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Delayed Quote. Delayed  - 07/27 04:00:00 pm
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U.S. Stocks Follow Global Markets Lower

07/27/2015 | 04:46pm US/Eastern
By Dan Strumpf and Tommy Stubbington 

A sharp slump in Chinese markets heaped further pressure on stocks Monday, sending the Dow Jones Industrial Average to its lowest level in nearly six months after patchy economic data and corporate earnings spurred declines last week.

China stocks suffered their sharpest drop in eight years amid concerns the government is pulling back on measures to prop up the market. The Shanghai Composite Index ended down 8.5%, its second-straight day of losses and worst daily percentage fall since Feb. 27, 2007.

The losses spilled over to the U.S., with the Dow Jones Industrial Average losing 127.94 points, or 0.7%, to 17440.59, its lowest close since Feb. 2.

The S&P 500 index shed 12.01 points, or 0.6%, to 2067.64, and the Nasdaq Composite Index dropped 48.85 points, or 1%, to 5039.78.

The slide prompted heavy selling in European stocks, with the Stoxx Europe 600 closing 2.2% lower, its biggest one-day percent decline in a month. Germany's DAX and France's CAC 40 both shed 2.6%, while the U.K.'s FTSE 100 lost 1.1%. Commodities, including crude oil and copper, tumbled.

The slide in Chinese shares has shaken investors in recent weeks and raised questions about the underlying economic health and pace of growth of the once-booming economy. Monday's decline marks the fifth-straight day of losses for both the S&P and the Dow. The S&P 500 is now up just 0.4% for the year. The Dow, which had its steepest point decline last week since December, has lost 2.2% so far this year.

"The problems we are now seeing in China are the inevitable result of an economy that had grown too fast and at any cost," said Michael Farr, president of financial adviser Farr, Miller & Washington, which manages about $1.2 billion. He added that China's massive economic footprint means "China is a much bigger risk right now than Greece ever was."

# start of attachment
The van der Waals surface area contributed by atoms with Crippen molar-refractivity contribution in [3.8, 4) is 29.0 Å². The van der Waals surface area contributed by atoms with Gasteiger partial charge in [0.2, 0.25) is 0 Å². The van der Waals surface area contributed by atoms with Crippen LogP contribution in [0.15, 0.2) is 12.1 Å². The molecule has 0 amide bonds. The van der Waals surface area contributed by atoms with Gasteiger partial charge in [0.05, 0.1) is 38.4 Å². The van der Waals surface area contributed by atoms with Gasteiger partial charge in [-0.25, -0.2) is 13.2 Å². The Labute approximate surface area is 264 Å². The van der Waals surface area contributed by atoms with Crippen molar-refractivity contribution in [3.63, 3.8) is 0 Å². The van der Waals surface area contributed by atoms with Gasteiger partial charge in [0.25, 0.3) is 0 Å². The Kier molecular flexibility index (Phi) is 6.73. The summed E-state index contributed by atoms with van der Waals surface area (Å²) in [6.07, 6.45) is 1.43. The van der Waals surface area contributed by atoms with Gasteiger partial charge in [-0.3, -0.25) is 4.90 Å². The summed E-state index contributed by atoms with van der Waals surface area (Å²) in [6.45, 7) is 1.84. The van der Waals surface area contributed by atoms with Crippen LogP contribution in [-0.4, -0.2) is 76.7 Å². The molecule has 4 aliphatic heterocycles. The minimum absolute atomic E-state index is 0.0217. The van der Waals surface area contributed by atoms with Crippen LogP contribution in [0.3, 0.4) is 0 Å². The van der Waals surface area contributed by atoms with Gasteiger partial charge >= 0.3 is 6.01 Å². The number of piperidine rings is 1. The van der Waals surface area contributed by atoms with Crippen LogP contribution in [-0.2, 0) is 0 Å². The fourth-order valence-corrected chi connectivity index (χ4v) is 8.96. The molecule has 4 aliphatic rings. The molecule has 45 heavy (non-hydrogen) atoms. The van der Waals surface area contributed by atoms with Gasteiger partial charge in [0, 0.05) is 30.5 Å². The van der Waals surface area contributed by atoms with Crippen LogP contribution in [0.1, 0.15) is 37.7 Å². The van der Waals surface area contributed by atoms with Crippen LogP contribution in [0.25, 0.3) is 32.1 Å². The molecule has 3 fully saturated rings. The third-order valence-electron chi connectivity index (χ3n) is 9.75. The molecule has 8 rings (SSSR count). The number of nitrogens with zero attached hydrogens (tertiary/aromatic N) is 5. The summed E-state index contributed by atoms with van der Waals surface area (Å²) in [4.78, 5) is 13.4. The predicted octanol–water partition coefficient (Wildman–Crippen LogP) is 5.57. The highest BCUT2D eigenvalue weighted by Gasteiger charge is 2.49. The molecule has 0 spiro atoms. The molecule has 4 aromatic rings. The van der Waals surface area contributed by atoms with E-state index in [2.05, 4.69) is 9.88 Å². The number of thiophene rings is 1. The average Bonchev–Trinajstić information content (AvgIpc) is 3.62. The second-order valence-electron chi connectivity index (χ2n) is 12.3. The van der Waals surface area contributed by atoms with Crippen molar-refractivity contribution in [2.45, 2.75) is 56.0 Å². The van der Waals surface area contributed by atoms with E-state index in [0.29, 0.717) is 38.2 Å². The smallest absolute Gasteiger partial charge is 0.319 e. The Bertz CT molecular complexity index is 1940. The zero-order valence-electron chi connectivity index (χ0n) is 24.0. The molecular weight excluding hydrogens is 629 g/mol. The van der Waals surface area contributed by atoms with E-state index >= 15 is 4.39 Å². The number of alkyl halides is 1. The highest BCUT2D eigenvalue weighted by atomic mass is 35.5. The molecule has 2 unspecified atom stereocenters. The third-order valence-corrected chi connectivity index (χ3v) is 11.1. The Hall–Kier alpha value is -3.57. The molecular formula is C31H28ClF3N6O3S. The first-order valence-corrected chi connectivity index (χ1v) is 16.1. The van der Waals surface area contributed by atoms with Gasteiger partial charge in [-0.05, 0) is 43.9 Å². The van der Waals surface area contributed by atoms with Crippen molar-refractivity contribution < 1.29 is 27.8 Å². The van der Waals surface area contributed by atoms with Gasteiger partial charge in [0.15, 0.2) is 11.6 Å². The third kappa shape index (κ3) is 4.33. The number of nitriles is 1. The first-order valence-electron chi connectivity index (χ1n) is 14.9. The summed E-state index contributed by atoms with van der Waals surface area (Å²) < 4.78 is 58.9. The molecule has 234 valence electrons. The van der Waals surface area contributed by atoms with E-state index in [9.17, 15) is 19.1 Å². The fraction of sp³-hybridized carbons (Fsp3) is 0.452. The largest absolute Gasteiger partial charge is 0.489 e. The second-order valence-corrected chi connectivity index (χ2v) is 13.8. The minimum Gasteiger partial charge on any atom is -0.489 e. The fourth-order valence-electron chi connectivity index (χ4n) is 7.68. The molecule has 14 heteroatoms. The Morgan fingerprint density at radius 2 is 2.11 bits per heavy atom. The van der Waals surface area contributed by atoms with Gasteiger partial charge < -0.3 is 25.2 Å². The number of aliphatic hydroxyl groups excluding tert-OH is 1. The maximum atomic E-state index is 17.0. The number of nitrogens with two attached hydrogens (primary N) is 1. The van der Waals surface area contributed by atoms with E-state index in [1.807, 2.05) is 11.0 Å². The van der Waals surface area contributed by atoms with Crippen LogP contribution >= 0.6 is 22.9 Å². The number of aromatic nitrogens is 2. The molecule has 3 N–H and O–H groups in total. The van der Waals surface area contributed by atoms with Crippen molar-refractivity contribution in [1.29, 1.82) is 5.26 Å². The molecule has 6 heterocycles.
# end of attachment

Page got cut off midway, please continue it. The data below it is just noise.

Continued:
Meanwhile, Treasury prices rose as investors sought haven assets, pushing the yield on the 10-year note down to 2.232% from 2.271% on Friday. Gold futures rose 1% to $1096.50 an ounce.

"When a major index goes down 8% in one day, it's going to impact investor sentiment for sure," said Michael Antonelli, equity sales trader at Robert W. Baird. "The unknowns are really large there in terms of what the government can do to intervene in the market."

A sharp rally two weeks ago after Greece reached a deal with its creditors to negotiate a new bailout has foundered amid lackluster earnings in Europe and the U.S., said François Savary, who oversees $11.4 billion as chief strategist at Swiss bank Reyl.

"There are a lot of bets that the economic recovery in Europe is here and that is going to boost earnings," he said. "So far it is OK, but it isn't stellar."

A slump in commodities prices underscored worries over slowing growth. Crude-oil futures lost 1.6% to $47.39 a barrel, falling to their lowest level since March 20. Copper prices shed 1.3%.

Utilities stocks were the only major sector to post gains. Investors have sought out high-dividend-paying companies when bond yields fall. S&P 500 utilities stocks gained 1.3%. Energy companies in the S&P lost 1.4%.

Monday was light on earnings updates. The pace of quarterly reports picks up later this week with results due from Ford Motor Co., Facebook Inc. and Procter & Gamble Co.

In corporate news, Teva Pharmaceutical Industries Ltd. said it would buy Allergan PLC's generics unit for $40.5 billion in cash and stock. Separately, Teva said it would drop its bid for Mylan NV. Teva shares rose 8.9%, and those of Allergan added 6.1%.

Earnings were again in focus in Europe on Monday. Swiss bank UBS AG declined despite second-quarter profit that exceeded forecasts. Airline Ryanair Holdings PLC also fell after it didn't raise its full-year profit guidance.

Consumer products giant Reckitt Benckiser Group PLC climbed after reporting a rise in earnings.

Given relatively high valuations, equity markets "need better earnings" to drive further gains, said Ian Williams, economist and strategist at Peel Hunt.

Write to Dan Strumpf at daniel.strumpf@wsj.com and Tommy Stubbington at tommy.stubbington@wsj.com

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